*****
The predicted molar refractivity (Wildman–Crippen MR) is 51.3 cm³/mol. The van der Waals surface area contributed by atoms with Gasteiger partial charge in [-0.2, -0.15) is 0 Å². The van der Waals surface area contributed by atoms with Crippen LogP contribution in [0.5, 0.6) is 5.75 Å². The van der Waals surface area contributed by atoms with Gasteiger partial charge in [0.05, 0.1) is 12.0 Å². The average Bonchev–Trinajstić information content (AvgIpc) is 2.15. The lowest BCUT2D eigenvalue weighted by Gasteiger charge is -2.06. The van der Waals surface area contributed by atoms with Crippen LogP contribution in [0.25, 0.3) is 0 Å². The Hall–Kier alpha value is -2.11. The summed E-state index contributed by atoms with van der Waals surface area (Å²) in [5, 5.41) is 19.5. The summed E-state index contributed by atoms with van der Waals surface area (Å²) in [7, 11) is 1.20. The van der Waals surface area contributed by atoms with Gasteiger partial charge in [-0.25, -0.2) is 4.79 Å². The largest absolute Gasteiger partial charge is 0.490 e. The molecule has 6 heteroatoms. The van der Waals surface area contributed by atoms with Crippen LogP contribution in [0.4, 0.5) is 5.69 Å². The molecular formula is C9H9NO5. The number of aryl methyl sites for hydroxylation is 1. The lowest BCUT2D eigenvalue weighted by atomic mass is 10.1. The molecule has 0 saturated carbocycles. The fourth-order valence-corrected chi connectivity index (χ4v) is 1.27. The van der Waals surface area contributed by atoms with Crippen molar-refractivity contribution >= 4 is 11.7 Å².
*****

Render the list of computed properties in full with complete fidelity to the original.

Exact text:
The predicted molar refractivity (Wildman–Crippen MR) is 51.3 cm³/mol. The van der Waals surface area contributed by atoms with Gasteiger partial charge in [-0.2, -0.15) is 0 Å². The van der Waals surface area contributed by atoms with Crippen LogP contribution in [0.5, 0.6) is 5.75 Å². The van der Waals surface area contributed by atoms with Gasteiger partial charge in [0.05, 0.1) is 12.0 Å². The average Bonchev–Trinajstić information content (AvgIpc) is 2.15. The lowest BCUT2D eigenvalue weighted by Gasteiger charge is -2.06. The van der Waals surface area contributed by atoms with Crippen LogP contribution in [0.25, 0.3) is 0 Å². The Hall–Kier alpha value is -2.11. The summed E-state index contributed by atoms with van der Waals surface area (Å²) in [5, 5.41) is 19.5. The summed E-state index contributed by atoms with van der Waals surface area (Å²) in [7, 11) is 1.20. The van der Waals surface area contributed by atoms with Gasteiger partial charge in [-0.25, -0.2) is 4.79 Å². The largest absolute Gasteiger partial charge is 0.490 e. The molecule has 6 heteroatoms. The van der Waals surface area contributed by atoms with Crippen LogP contribution in [0.4, 0.5) is 5.69 Å². The molecular formula is C9H9NO5. The number of aryl methyl sites for hydroxylation is 1. The lowest BCUT2D eigenvalue weighted by atomic mass is 10.1. The molecule has 0 saturated carbocycles. The fourth-order valence-corrected chi connectivity index (χ4v) is 1.27. The van der Waals surface area contributed by atoms with Crippen molar-refractivity contribution >= 4 is 11.7 Å².